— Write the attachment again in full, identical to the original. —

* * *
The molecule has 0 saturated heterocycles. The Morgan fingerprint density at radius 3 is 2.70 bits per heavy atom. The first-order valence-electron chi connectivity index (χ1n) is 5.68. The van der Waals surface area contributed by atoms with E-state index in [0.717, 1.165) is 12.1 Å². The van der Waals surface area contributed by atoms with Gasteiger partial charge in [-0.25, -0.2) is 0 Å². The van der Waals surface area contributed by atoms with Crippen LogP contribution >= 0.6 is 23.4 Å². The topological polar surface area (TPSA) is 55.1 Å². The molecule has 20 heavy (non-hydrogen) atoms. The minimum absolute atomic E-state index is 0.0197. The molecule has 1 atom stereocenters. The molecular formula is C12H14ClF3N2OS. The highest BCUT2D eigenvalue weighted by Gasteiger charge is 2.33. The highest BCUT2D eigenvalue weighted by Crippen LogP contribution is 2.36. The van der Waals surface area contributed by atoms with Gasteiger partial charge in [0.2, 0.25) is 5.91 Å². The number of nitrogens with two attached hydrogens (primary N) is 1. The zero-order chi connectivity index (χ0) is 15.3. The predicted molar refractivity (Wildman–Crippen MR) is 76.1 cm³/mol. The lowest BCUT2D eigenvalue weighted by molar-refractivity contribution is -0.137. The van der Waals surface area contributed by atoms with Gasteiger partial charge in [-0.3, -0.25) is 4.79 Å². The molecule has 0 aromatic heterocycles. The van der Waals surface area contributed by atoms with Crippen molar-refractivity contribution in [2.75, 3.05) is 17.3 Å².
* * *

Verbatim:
The molecule has 0 saturated heterocycles. The Morgan fingerprint density at radius 3 is 2.70 bits per heavy atom. The first-order valence-electron chi connectivity index (χ1n) is 5.68. The van der Waals surface area contributed by atoms with E-state index in [0.717, 1.165) is 12.1 Å². The van der Waals surface area contributed by atoms with Gasteiger partial charge in [-0.25, -0.2) is 0 Å². The van der Waals surface area contributed by atoms with Crippen LogP contribution >= 0.6 is 23.4 Å². The topological polar surface area (TPSA) is 55.1 Å². The molecule has 20 heavy (non-hydrogen) atoms. The minimum absolute atomic E-state index is 0.0197. The molecule has 1 atom stereocenters. The molecular formula is C12H14ClF3N2OS. The highest BCUT2D eigenvalue weighted by Gasteiger charge is 2.33. The highest BCUT2D eigenvalue weighted by Crippen LogP contribution is 2.36. The van der Waals surface area contributed by atoms with Gasteiger partial charge in [0.2, 0.25) is 5.91 Å². The number of nitrogens with two attached hydrogens (primary N) is 1. The zero-order chi connectivity index (χ0) is 15.3. The predicted molar refractivity (Wildman–Crippen MR) is 76.1 cm³/mol. The lowest BCUT2D eigenvalue weighted by molar-refractivity contribution is -0.137. The van der Waals surface area contributed by atoms with Gasteiger partial charge in [-0.3, -0.25) is 4.79 Å². The molecule has 0 aromatic heterocycles. The van der Waals surface area contributed by atoms with Crippen molar-refractivity contribution in [2.75, 3.05) is 17.3 Å².